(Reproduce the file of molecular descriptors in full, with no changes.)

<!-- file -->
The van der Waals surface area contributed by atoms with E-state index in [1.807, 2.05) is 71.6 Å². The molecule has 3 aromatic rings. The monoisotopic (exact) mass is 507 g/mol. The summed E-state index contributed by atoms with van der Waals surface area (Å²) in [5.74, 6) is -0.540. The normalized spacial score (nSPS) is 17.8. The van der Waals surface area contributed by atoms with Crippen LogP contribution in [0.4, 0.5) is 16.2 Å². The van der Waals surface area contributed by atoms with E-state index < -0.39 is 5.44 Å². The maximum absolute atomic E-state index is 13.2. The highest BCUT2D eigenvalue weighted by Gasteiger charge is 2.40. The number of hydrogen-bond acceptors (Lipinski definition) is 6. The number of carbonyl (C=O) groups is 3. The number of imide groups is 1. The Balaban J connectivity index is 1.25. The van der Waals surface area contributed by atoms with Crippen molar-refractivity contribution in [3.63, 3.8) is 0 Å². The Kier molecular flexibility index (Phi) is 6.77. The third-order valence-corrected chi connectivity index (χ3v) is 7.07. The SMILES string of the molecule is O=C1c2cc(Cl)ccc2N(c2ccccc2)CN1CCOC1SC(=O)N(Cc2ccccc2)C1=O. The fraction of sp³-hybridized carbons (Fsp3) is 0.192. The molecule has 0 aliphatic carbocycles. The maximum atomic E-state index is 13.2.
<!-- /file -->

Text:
The van der Waals surface area contributed by atoms with E-state index in [1.807, 2.05) is 71.6 Å². The molecule has 3 aromatic rings. The monoisotopic (exact) mass is 507 g/mol. The summed E-state index contributed by atoms with van der Waals surface area (Å²) in [5.74, 6) is -0.540. The normalized spacial score (nSPS) is 17.8. The van der Waals surface area contributed by atoms with Crippen LogP contribution in [0.4, 0.5) is 16.2 Å². The van der Waals surface area contributed by atoms with E-state index < -0.39 is 5.44 Å². The maximum absolute atomic E-state index is 13.2. The highest BCUT2D eigenvalue weighted by Gasteiger charge is 2.40. The number of hydrogen-bond acceptors (Lipinski definition) is 6. The number of carbonyl (C=O) groups is 3. The number of imide groups is 1. The Balaban J connectivity index is 1.25. The van der Waals surface area contributed by atoms with Crippen molar-refractivity contribution in [3.63, 3.8) is 0 Å². The Kier molecular flexibility index (Phi) is 6.77. The third-order valence-corrected chi connectivity index (χ3v) is 7.07. The SMILES string of the molecule is O=C1c2cc(Cl)ccc2N(c2ccccc2)CN1CCOC1SC(=O)N(Cc2ccccc2)C1=O. The fraction of sp³-hybridized carbons (Fsp3) is 0.192. The molecule has 0 aliphatic carbocycles. The maximum atomic E-state index is 13.2.